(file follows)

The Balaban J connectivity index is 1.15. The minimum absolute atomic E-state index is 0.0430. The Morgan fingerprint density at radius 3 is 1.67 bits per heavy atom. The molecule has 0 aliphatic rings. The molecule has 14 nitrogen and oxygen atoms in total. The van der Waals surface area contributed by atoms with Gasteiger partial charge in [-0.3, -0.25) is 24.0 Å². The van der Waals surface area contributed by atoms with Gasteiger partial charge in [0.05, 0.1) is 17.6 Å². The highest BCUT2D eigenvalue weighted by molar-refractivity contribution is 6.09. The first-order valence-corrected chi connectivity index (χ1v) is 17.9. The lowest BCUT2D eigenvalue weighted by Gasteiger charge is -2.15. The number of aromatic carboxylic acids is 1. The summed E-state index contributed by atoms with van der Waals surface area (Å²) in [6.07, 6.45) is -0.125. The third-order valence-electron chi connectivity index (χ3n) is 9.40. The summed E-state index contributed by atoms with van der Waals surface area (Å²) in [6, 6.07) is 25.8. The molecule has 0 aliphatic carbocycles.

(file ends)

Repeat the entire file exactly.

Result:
The Balaban J connectivity index is 1.15. The minimum absolute atomic E-state index is 0.0430. The Morgan fingerprint density at radius 3 is 1.67 bits per heavy atom. The molecule has 0 aliphatic rings. The molecule has 14 nitrogen and oxygen atoms in total. The van der Waals surface area contributed by atoms with Gasteiger partial charge in [-0.3, -0.25) is 24.0 Å². The van der Waals surface area contributed by atoms with Gasteiger partial charge in [0.05, 0.1) is 17.6 Å². The highest BCUT2D eigenvalue weighted by molar-refractivity contribution is 6.09. The first-order valence-corrected chi connectivity index (χ1v) is 17.9. The lowest BCUT2D eigenvalue weighted by Gasteiger charge is -2.15. The number of aromatic carboxylic acids is 1. The summed E-state index contributed by atoms with van der Waals surface area (Å²) in [6.07, 6.45) is -0.125. The third-order valence-electron chi connectivity index (χ3n) is 9.40. The summed E-state index contributed by atoms with van der Waals surface area (Å²) in [6, 6.07) is 25.8. The molecule has 0 aliphatic carbocycles.